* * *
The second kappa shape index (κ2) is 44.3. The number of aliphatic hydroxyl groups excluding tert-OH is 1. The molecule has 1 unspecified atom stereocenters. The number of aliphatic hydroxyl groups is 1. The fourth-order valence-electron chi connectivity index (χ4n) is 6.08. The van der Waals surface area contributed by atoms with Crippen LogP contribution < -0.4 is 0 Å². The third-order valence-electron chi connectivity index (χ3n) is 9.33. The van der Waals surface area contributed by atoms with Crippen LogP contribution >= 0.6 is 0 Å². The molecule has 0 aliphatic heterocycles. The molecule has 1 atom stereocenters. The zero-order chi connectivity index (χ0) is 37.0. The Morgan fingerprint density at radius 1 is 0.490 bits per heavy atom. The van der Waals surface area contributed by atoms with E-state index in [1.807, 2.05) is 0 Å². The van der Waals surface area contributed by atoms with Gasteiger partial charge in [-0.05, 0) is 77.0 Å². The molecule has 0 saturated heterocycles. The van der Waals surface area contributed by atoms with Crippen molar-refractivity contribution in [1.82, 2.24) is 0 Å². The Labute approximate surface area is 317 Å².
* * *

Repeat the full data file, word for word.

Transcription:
The second kappa shape index (κ2) is 44.3. The number of aliphatic hydroxyl groups excluding tert-OH is 1. The molecule has 1 unspecified atom stereocenters. The number of aliphatic hydroxyl groups is 1. The fourth-order valence-electron chi connectivity index (χ4n) is 6.08. The van der Waals surface area contributed by atoms with Crippen LogP contribution < -0.4 is 0 Å². The third-order valence-electron chi connectivity index (χ3n) is 9.33. The van der Waals surface area contributed by atoms with Crippen LogP contribution >= 0.6 is 0 Å². The molecule has 0 aliphatic heterocycles. The molecule has 1 atom stereocenters. The zero-order chi connectivity index (χ0) is 37.0. The Morgan fingerprint density at radius 1 is 0.490 bits per heavy atom. The van der Waals surface area contributed by atoms with E-state index in [1.807, 2.05) is 0 Å². The van der Waals surface area contributed by atoms with Gasteiger partial charge in [-0.05, 0) is 77.0 Å². The molecule has 0 saturated heterocycles. The van der Waals surface area contributed by atoms with Crippen molar-refractivity contribution in [1.82, 2.24) is 0 Å². The Labute approximate surface area is 317 Å².